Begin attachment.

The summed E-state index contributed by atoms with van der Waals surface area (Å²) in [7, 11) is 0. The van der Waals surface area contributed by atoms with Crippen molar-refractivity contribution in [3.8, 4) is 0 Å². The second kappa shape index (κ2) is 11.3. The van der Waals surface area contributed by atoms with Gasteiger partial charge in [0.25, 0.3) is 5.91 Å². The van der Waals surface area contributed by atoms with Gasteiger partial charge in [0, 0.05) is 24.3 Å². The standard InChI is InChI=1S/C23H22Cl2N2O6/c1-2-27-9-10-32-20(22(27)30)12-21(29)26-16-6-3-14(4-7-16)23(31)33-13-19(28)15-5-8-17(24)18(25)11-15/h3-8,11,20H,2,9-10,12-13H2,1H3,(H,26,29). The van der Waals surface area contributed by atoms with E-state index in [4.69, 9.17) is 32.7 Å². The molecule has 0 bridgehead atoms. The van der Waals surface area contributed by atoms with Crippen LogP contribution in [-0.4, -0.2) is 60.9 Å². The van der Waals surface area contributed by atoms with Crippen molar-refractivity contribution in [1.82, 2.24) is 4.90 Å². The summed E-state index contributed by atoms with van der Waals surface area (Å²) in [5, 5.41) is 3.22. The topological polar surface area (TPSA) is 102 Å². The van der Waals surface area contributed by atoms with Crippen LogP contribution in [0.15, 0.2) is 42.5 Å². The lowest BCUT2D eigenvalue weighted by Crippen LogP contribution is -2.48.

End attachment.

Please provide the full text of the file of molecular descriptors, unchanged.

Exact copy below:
The summed E-state index contributed by atoms with van der Waals surface area (Å²) in [7, 11) is 0. The van der Waals surface area contributed by atoms with Crippen molar-refractivity contribution in [3.8, 4) is 0 Å². The second kappa shape index (κ2) is 11.3. The van der Waals surface area contributed by atoms with Gasteiger partial charge in [0.25, 0.3) is 5.91 Å². The van der Waals surface area contributed by atoms with Gasteiger partial charge in [0, 0.05) is 24.3 Å². The standard InChI is InChI=1S/C23H22Cl2N2O6/c1-2-27-9-10-32-20(22(27)30)12-21(29)26-16-6-3-14(4-7-16)23(31)33-13-19(28)15-5-8-17(24)18(25)11-15/h3-8,11,20H,2,9-10,12-13H2,1H3,(H,26,29). The van der Waals surface area contributed by atoms with E-state index in [4.69, 9.17) is 32.7 Å². The molecule has 0 bridgehead atoms. The van der Waals surface area contributed by atoms with Crippen LogP contribution in [-0.4, -0.2) is 60.9 Å². The van der Waals surface area contributed by atoms with Crippen molar-refractivity contribution in [1.82, 2.24) is 4.90 Å². The summed E-state index contributed by atoms with van der Waals surface area (Å²) in [5, 5.41) is 3.22. The topological polar surface area (TPSA) is 102 Å². The van der Waals surface area contributed by atoms with Crippen LogP contribution in [0.15, 0.2) is 42.5 Å². The lowest BCUT2D eigenvalue weighted by Crippen LogP contribution is -2.48.